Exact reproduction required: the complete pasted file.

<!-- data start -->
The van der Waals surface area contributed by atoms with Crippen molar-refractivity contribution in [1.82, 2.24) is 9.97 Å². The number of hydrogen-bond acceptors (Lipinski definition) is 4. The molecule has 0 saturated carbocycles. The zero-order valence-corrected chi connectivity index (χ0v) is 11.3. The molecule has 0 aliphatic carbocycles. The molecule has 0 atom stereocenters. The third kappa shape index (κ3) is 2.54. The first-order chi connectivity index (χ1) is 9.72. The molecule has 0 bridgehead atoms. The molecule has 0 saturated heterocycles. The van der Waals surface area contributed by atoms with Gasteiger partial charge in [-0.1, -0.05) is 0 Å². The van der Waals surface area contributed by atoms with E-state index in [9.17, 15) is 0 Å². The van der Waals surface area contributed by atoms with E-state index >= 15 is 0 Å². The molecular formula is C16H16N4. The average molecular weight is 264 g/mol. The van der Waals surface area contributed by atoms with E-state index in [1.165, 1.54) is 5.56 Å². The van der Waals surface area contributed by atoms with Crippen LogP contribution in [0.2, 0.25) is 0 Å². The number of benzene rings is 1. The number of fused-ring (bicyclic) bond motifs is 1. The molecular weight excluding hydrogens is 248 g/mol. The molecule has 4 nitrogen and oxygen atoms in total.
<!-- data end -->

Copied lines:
The van der Waals surface area contributed by atoms with Crippen molar-refractivity contribution in [1.82, 2.24) is 9.97 Å². The number of hydrogen-bond acceptors (Lipinski definition) is 4. The molecule has 0 saturated carbocycles. The zero-order valence-corrected chi connectivity index (χ0v) is 11.3. The molecule has 0 aliphatic carbocycles. The molecule has 0 atom stereocenters. The third kappa shape index (κ3) is 2.54. The first-order chi connectivity index (χ1) is 9.72. The molecule has 0 bridgehead atoms. The molecule has 0 saturated heterocycles. The van der Waals surface area contributed by atoms with Gasteiger partial charge in [-0.1, -0.05) is 0 Å². The van der Waals surface area contributed by atoms with E-state index in [9.17, 15) is 0 Å². The van der Waals surface area contributed by atoms with E-state index >= 15 is 0 Å². The molecular formula is C16H16N4. The average molecular weight is 264 g/mol. The van der Waals surface area contributed by atoms with E-state index in [1.165, 1.54) is 5.56 Å². The van der Waals surface area contributed by atoms with Crippen LogP contribution in [0.2, 0.25) is 0 Å². The number of benzene rings is 1. The number of fused-ring (bicyclic) bond motifs is 1. The molecular weight excluding hydrogens is 248 g/mol. The molecule has 4 nitrogen and oxygen atoms in total.